© St. Petersburg Times, published March 9, 2003
HAMPTON, Ga. -- After a tumultuous 2002, young driver Kevin Harvick and veteran car owner Richard Childress are closer and more committed to each other than ever.
And they put it in writing.
Harvick signed a three-year contract extension that keeps him in the No. 29 Chevrolet through 2006, Childress announced Saturday at Atlanta Motor Speedway.
"It's great to have job security," Harvick said.
Primary sponsor GM Goodwrench, which has been with Childress since it became an associate sponsor on the late Dale Earnhardt's car in 1985, also renewed its contract through 2006.
Harvick, 27, took over when Earnhardt was killed in a crash at the 2001 Daytona 500. At first, everything was terrific. In a remarkable season, he won twice and finished ninth in the standings to become Winston Cup rookie of the year and gave Childress his first Busch Grand National championship.
But last season, Harvick stumbled.
He already was struggling when NASCAR officials parked him for the Winston Cup race at Martinsville in April for rough driving in the Craftsman Truck race.
He won at Chicago, but had just eight top-10 finishes and was 21st in the final standings.
There were rumors Harvick and Childress might part.
"Ever since Martinsville, Richard and I have gotten quite a bit closer," Harvick said. "I know what he expects of me and what I need to do out there on the racetrack. ... I never had any intention of going anywhere else."
A little controversy can't rattle Childress. He experienced plenty during 19 seasons with Earnhardt, known as the Intimidator, and came to appreciate its place in racing.
"I think controversy is good," Childress said. "It's healthy for the sport. It gives the media something to write about and the fans something to talk about."
MILESTONES: Two-time Winston Cup champion Terry Labonte will reach two milestones when he takes the green flag for today's Bass Pro Shops MBNA 500: His 50th AMS start and 300th for Hendrick Motorsports.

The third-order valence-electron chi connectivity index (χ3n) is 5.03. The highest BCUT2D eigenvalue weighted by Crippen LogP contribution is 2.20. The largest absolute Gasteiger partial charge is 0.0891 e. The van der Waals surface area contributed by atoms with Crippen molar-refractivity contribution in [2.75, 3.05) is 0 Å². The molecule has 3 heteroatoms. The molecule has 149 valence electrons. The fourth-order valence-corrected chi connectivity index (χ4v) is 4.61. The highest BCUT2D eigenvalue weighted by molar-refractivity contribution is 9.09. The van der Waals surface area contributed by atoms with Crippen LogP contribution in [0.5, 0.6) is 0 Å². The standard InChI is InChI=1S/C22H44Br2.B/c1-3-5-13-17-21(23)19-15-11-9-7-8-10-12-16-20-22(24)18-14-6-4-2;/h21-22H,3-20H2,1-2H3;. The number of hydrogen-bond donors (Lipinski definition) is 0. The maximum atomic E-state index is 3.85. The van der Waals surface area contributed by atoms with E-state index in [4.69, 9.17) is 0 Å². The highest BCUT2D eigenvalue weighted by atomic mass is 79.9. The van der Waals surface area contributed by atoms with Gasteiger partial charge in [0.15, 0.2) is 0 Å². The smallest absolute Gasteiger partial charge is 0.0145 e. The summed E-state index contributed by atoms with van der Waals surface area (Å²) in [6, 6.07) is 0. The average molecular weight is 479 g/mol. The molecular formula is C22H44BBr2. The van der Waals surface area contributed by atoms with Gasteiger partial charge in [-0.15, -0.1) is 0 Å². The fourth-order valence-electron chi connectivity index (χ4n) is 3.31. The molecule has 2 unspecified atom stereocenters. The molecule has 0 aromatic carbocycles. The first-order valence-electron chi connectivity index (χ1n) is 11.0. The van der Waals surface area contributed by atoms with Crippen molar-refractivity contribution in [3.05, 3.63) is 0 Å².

Labonte, in his 10th season driving the No. 5 Chevrolet, leads active drivers with 24 top-10 finishes at AMS. His best finish was second in 1996. He was 13th in his debut on Nov. 5, 1978.
Eleven of his 21 career victories have come at Hendrick. Only teammate Jeff Gordon, in his 11th season at Hendrick, has been with his current team longer than Labonte.
FAST TIMES: Pole-sitter Ryan Newman was fastest in practice Saturday, lapping the 1.54-mile oval at 187.487 mph. Defending race winner Tony Stewart was next in a Chevrolet, followed by Rusty Wallace, Newman's teammate at Penske Racing South, and Roush Racing teammates Mark Martin and Kurt Busch in Fords.
ARCA: Veteran Mark Gibson won the ARCA 400 when Frank Kimmel had engine trouble 18 laps from the finish. Kimmel, a four-time series champion, led 145 of 162 laps and led Gibson by three seconds when his car began to slow. Gibson led the final 13 laps for his fourth career win, first in 33 starts.
PIT STOPS: Four-time champion Gordon does not have a top-10 finish in the first three races, the first time that has happened in his 11-year career. ... There have been six different winners in the past six AMS races: Earnhardt, Jerry Nadeau, Bobby Labonte, Harvick, Stewart and Busch.